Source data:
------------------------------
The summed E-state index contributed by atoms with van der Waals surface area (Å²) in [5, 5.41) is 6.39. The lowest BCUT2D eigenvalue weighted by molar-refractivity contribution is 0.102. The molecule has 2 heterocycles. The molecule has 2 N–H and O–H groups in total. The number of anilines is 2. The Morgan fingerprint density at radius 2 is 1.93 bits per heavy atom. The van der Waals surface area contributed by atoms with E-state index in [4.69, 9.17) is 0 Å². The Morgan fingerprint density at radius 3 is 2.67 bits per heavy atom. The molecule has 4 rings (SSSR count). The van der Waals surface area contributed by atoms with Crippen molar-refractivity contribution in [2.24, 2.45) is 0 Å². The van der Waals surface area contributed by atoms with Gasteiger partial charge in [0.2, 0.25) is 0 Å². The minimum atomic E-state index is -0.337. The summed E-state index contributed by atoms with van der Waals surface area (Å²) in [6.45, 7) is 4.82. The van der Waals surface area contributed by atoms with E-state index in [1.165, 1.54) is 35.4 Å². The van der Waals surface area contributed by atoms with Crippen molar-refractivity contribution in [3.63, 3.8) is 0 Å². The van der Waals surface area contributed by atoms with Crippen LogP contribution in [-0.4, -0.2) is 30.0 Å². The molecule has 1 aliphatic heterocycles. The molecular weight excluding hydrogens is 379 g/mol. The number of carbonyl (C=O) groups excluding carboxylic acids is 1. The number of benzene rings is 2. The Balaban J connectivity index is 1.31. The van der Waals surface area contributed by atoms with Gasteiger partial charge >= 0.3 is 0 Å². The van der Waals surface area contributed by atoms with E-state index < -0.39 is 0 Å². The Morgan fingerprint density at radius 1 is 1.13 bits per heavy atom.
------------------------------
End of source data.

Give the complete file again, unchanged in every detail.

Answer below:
The summed E-state index contributed by atoms with van der Waals surface area (Å²) in [5, 5.41) is 6.39. The lowest BCUT2D eigenvalue weighted by molar-refractivity contribution is 0.102. The molecule has 2 heterocycles. The molecule has 2 N–H and O–H groups in total. The number of anilines is 2. The Morgan fingerprint density at radius 2 is 1.93 bits per heavy atom. The van der Waals surface area contributed by atoms with E-state index in [4.69, 9.17) is 0 Å². The Morgan fingerprint density at radius 3 is 2.67 bits per heavy atom. The molecule has 4 rings (SSSR count). The van der Waals surface area contributed by atoms with Crippen molar-refractivity contribution in [2.24, 2.45) is 0 Å². The van der Waals surface area contributed by atoms with Gasteiger partial charge in [0.2, 0.25) is 0 Å². The minimum atomic E-state index is -0.337. The summed E-state index contributed by atoms with van der Waals surface area (Å²) in [6.45, 7) is 4.82. The van der Waals surface area contributed by atoms with E-state index in [1.165, 1.54) is 35.4 Å². The van der Waals surface area contributed by atoms with Crippen molar-refractivity contribution in [3.63, 3.8) is 0 Å². The van der Waals surface area contributed by atoms with Crippen LogP contribution in [-0.4, -0.2) is 30.0 Å². The molecule has 1 aliphatic heterocycles. The molecular weight excluding hydrogens is 379 g/mol. The number of carbonyl (C=O) groups excluding carboxylic acids is 1. The number of benzene rings is 2. The Balaban J connectivity index is 1.31. The van der Waals surface area contributed by atoms with Gasteiger partial charge >= 0.3 is 0 Å². The van der Waals surface area contributed by atoms with E-state index < -0.39 is 0 Å². The Morgan fingerprint density at radius 1 is 1.13 bits per heavy atom.